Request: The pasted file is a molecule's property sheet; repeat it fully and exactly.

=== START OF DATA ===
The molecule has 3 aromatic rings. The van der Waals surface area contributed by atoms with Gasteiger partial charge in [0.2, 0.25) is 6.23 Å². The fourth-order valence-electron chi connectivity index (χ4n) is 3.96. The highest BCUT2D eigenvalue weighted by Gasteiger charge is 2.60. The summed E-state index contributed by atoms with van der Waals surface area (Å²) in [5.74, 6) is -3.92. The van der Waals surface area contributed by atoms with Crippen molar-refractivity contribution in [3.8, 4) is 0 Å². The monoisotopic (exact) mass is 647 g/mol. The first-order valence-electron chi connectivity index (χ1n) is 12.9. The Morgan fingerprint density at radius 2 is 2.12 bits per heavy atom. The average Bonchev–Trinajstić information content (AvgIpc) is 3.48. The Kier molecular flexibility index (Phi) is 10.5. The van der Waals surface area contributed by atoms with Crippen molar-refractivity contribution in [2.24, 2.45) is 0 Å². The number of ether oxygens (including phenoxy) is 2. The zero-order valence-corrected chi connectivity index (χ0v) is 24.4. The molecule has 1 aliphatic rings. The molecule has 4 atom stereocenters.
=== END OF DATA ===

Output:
The molecule has 3 aromatic rings. The van der Waals surface area contributed by atoms with Gasteiger partial charge in [0.2, 0.25) is 6.23 Å². The fourth-order valence-electron chi connectivity index (χ4n) is 3.96. The highest BCUT2D eigenvalue weighted by Gasteiger charge is 2.60. The summed E-state index contributed by atoms with van der Waals surface area (Å²) in [5.74, 6) is -3.92. The van der Waals surface area contributed by atoms with Crippen molar-refractivity contribution in [3.8, 4) is 0 Å². The monoisotopic (exact) mass is 647 g/mol. The first-order valence-electron chi connectivity index (χ1n) is 12.9. The Morgan fingerprint density at radius 2 is 2.12 bits per heavy atom. The average Bonchev–Trinajstić information content (AvgIpc) is 3.48. The Kier molecular flexibility index (Phi) is 10.5. The van der Waals surface area contributed by atoms with Crippen molar-refractivity contribution in [2.24, 2.45) is 0 Å². The number of ether oxygens (including phenoxy) is 2. The zero-order valence-corrected chi connectivity index (χ0v) is 24.4. The molecule has 1 aliphatic rings. The molecule has 4 atom stereocenters.